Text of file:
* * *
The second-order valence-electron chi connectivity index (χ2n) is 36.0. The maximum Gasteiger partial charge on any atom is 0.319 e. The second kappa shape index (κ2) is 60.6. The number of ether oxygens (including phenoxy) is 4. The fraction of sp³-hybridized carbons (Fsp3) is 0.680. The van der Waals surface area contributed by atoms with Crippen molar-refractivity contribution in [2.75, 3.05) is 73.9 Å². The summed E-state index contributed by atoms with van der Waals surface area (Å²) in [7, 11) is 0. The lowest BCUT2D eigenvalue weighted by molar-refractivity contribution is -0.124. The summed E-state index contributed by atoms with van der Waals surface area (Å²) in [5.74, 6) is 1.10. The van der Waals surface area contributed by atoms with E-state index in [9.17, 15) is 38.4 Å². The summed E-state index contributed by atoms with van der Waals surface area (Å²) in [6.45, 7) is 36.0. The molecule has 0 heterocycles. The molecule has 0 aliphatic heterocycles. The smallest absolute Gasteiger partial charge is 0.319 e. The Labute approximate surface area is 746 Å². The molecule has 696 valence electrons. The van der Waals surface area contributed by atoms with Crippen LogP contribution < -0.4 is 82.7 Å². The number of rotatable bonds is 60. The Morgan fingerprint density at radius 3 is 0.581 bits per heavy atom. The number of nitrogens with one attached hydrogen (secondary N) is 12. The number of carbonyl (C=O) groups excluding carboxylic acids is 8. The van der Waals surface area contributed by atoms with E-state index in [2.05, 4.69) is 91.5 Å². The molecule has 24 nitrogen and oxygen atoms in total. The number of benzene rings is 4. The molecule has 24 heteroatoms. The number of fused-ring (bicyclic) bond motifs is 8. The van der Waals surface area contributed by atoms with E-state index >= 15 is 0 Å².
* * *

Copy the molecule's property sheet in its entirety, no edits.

The second-order valence-electron chi connectivity index (χ2n) is 36.0. The maximum Gasteiger partial charge on any atom is 0.319 e. The second kappa shape index (κ2) is 60.6. The number of ether oxygens (including phenoxy) is 4. The fraction of sp³-hybridized carbons (Fsp3) is 0.680. The van der Waals surface area contributed by atoms with Crippen molar-refractivity contribution in [2.75, 3.05) is 73.9 Å². The summed E-state index contributed by atoms with van der Waals surface area (Å²) in [7, 11) is 0. The lowest BCUT2D eigenvalue weighted by molar-refractivity contribution is -0.124. The summed E-state index contributed by atoms with van der Waals surface area (Å²) in [5.74, 6) is 1.10. The van der Waals surface area contributed by atoms with E-state index in [9.17, 15) is 38.4 Å². The summed E-state index contributed by atoms with van der Waals surface area (Å²) in [6.45, 7) is 36.0. The molecule has 0 heterocycles. The molecule has 0 aliphatic heterocycles. The smallest absolute Gasteiger partial charge is 0.319 e. The Labute approximate surface area is 746 Å². The molecule has 696 valence electrons. The van der Waals surface area contributed by atoms with Crippen LogP contribution < -0.4 is 82.7 Å². The number of rotatable bonds is 60. The Morgan fingerprint density at radius 3 is 0.581 bits per heavy atom. The number of nitrogens with one attached hydrogen (secondary N) is 12. The number of carbonyl (C=O) groups excluding carboxylic acids is 8. The van der Waals surface area contributed by atoms with E-state index in [2.05, 4.69) is 91.5 Å². The molecule has 24 nitrogen and oxygen atoms in total. The number of benzene rings is 4. The molecule has 24 heteroatoms. The number of fused-ring (bicyclic) bond motifs is 8. The van der Waals surface area contributed by atoms with E-state index >= 15 is 0 Å².